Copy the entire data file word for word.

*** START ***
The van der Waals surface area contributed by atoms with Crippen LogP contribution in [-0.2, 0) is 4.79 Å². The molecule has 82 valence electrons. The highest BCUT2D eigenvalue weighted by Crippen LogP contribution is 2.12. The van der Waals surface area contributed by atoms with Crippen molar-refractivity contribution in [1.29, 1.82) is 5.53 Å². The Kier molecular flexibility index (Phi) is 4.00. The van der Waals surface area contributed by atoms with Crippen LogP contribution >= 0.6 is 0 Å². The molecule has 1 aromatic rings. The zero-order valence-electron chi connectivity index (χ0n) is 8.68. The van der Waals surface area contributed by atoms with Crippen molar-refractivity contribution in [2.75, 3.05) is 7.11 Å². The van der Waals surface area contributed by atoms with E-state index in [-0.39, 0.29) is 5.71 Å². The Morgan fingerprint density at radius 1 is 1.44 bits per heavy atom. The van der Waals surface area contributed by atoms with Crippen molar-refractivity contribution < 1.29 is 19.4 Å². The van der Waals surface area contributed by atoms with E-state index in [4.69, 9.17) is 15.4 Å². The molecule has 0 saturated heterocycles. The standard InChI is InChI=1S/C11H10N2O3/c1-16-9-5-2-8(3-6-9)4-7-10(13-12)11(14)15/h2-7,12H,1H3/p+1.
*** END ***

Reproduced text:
The van der Waals surface area contributed by atoms with Crippen LogP contribution in [-0.2, 0) is 4.79 Å². The molecule has 82 valence electrons. The highest BCUT2D eigenvalue weighted by Crippen LogP contribution is 2.12. The van der Waals surface area contributed by atoms with Crippen molar-refractivity contribution in [1.29, 1.82) is 5.53 Å². The Kier molecular flexibility index (Phi) is 4.00. The van der Waals surface area contributed by atoms with Crippen LogP contribution >= 0.6 is 0 Å². The molecule has 1 aromatic rings. The zero-order valence-electron chi connectivity index (χ0n) is 8.68. The van der Waals surface area contributed by atoms with Crippen molar-refractivity contribution in [2.75, 3.05) is 7.11 Å². The van der Waals surface area contributed by atoms with E-state index in [-0.39, 0.29) is 5.71 Å². The Morgan fingerprint density at radius 1 is 1.44 bits per heavy atom. The van der Waals surface area contributed by atoms with Crippen molar-refractivity contribution < 1.29 is 19.4 Å². The van der Waals surface area contributed by atoms with E-state index in [4.69, 9.17) is 15.4 Å². The molecule has 0 saturated heterocycles. The standard InChI is InChI=1S/C11H10N2O3/c1-16-9-5-2-8(3-6-9)4-7-10(13-12)11(14)15/h2-7,12H,1H3/p+1.